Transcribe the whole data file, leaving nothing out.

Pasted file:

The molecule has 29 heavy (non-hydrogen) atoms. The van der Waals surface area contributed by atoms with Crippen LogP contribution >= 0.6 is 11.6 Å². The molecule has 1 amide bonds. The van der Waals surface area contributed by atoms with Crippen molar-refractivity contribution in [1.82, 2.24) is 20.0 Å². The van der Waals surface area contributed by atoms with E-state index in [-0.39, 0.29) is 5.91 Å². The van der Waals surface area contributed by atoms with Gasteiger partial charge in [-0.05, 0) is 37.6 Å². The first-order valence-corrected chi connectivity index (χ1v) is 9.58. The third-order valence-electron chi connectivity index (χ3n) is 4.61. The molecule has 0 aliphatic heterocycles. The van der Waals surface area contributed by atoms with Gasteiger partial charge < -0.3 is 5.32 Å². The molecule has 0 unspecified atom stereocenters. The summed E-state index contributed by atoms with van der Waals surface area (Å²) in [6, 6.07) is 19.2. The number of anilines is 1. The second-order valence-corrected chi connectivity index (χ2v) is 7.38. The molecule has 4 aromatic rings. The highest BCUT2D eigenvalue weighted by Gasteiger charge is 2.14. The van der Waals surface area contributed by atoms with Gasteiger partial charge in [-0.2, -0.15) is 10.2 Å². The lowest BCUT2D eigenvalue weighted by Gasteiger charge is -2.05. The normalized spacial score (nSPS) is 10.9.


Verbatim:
The molecule has 29 heavy (non-hydrogen) atoms. The van der Waals surface area contributed by atoms with Crippen LogP contribution >= 0.6 is 11.6 Å². The molecule has 1 amide bonds. The van der Waals surface area contributed by atoms with Crippen molar-refractivity contribution in [1.82, 2.24) is 20.0 Å². The van der Waals surface area contributed by atoms with E-state index in [-0.39, 0.29) is 5.91 Å². The van der Waals surface area contributed by atoms with Gasteiger partial charge in [-0.05, 0) is 37.6 Å². The first-order valence-corrected chi connectivity index (χ1v) is 9.58. The third-order valence-electron chi connectivity index (χ3n) is 4.61. The molecule has 0 aliphatic heterocycles. The van der Waals surface area contributed by atoms with Gasteiger partial charge < -0.3 is 5.32 Å². The molecule has 0 unspecified atom stereocenters. The summed E-state index contributed by atoms with van der Waals surface area (Å²) in [6, 6.07) is 19.2. The number of anilines is 1. The second-order valence-corrected chi connectivity index (χ2v) is 7.38. The molecule has 4 aromatic rings. The highest BCUT2D eigenvalue weighted by Gasteiger charge is 2.14. The van der Waals surface area contributed by atoms with Gasteiger partial charge in [-0.2, -0.15) is 10.2 Å². The lowest BCUT2D eigenvalue weighted by Gasteiger charge is -2.05. The normalized spacial score (nSPS) is 10.9.